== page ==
Changing jobs is the second most stressful thing you can do, but it can be the most rewarding. It can be hard to leave a role that you have been in for a long time as you have built up a good working relationships with colleagues, and are familiar with the working environment. But if you’re finding your career is not going anywhere, or your feeling unfulfilled, leaving your role becomes a necessity.
Knowing when to leave can be tough as some situations are clearer than others. If you’re still not sure if this is the right decision for you, read on to find out 10 reasons why it’s good to move on:
“Knowing when to leave can be tough as some situations are clearer than others. We give 10 reasons why it's good to move on“
1.Broader base knowledge
National Executive resources show that a typical worker will master their job role over about three years, and become an expert. When this happening, learning and skills will start to slow, so changing jobs after this span will give you an opportunity to grow and learn again, building on your base knowledge and gaining a better understanding of the industry. Whilst this three year rule isn’t set in stone, it can provide a guide for you to evaluate your career and help you make decisions.
2.You can look to increase your salary
Companies pay different salaries for the same job in different industries, based on the size of the company. Your job skills may be more valuable in one industry compared to another, so being aware of these differences and the opportunities that come with them, might be enough for you to decide it’s time to move on.
3.You need to be challenged
Everyone’s circumstances are different so whether you want to be challenged may depend on what stage you’re at within your career. For example, if you’re nearing retirement, you may want a role that is slow-paced with very little responsibility. If your career is just starting, or you’re in the middle of it, you may want to be challenged to help you grow and reach your goals.
Shigey suggest the perfect job is 20% challenging, keeping you on our toes without leaving you feeling overwhelmed. A job with hardly any challenge may cause you to feel unmotivated and unenthusiastic to progress any further.
If you’re spending a lot of time surfing the internet and don’t feel satisfied at the end of a working day, you may want to look for something that fits in with your career goals and aspirations.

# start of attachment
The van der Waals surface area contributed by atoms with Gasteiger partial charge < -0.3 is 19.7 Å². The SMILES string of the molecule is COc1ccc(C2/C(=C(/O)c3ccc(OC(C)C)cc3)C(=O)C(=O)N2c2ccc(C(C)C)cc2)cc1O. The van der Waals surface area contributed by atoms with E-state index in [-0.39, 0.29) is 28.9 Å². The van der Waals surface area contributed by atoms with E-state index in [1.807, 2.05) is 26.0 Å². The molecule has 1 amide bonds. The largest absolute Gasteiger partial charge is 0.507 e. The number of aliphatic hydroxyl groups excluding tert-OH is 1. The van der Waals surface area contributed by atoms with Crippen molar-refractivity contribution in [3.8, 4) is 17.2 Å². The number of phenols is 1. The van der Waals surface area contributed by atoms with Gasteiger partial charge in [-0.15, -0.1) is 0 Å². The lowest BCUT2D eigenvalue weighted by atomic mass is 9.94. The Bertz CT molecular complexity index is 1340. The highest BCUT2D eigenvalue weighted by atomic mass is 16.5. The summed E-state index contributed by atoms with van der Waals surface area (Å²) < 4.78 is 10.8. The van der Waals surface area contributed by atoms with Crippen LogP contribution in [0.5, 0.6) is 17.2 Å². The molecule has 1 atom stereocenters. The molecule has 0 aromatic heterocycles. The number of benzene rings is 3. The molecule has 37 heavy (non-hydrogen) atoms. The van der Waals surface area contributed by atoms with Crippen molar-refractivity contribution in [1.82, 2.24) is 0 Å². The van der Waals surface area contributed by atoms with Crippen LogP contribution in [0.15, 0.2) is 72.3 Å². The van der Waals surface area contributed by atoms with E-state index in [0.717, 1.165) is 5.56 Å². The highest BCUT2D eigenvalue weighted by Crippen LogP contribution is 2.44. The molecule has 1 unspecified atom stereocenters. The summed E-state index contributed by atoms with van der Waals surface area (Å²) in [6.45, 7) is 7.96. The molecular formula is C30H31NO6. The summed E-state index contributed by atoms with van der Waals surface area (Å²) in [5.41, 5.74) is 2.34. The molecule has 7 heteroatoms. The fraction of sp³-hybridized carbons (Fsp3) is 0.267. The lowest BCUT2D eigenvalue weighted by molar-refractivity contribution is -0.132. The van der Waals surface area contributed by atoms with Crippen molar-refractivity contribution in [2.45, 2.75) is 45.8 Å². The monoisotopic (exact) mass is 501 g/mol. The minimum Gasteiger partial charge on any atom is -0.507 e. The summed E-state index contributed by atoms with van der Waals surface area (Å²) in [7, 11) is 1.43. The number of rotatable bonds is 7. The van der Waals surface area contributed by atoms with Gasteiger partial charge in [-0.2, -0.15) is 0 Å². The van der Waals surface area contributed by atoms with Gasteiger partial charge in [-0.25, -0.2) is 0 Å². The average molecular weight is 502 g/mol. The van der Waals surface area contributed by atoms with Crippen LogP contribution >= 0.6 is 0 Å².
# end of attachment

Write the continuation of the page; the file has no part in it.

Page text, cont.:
4.You can’t get on with your boss
Let’s be honest no-one is perfect, and there will be times when you become aggravated by people. If you find that this is all the time with your boss, then it could be time to think about moving. Before you make a rash decision, think about what it is that’s annoying you. Do you feel they are not doing their job properly? Is communication poor? Are you not liking the direction in which the team is being lead? Reflecting and taking the time to think about this, will help you to not move from one bad job to another, as well as help you prepare an answer if this is asked in an interview.
5.The company is failing/being taken over
There are normally tell-tale signs when something major is happening within your workplace; change in manager body language, more meetings than usual, poor sales figures, redundancies. If you can see that you’re company is on its last legs, and you’re not able to offer a solution to help the situation, there is no harm in being prepared like a good girl guide and boy scout and put the feelers around to see what’s available so you’re ahead of the game – just in case! This is the same for if there is a takeover. If you feel that you’re into able to progress your career with the changes happening, this is another good reason to start looking at other options available to you.
6.Your lifestyle changes
Moving in with your partner and the commuting distance makes it too difficult for you to continue working with your current company.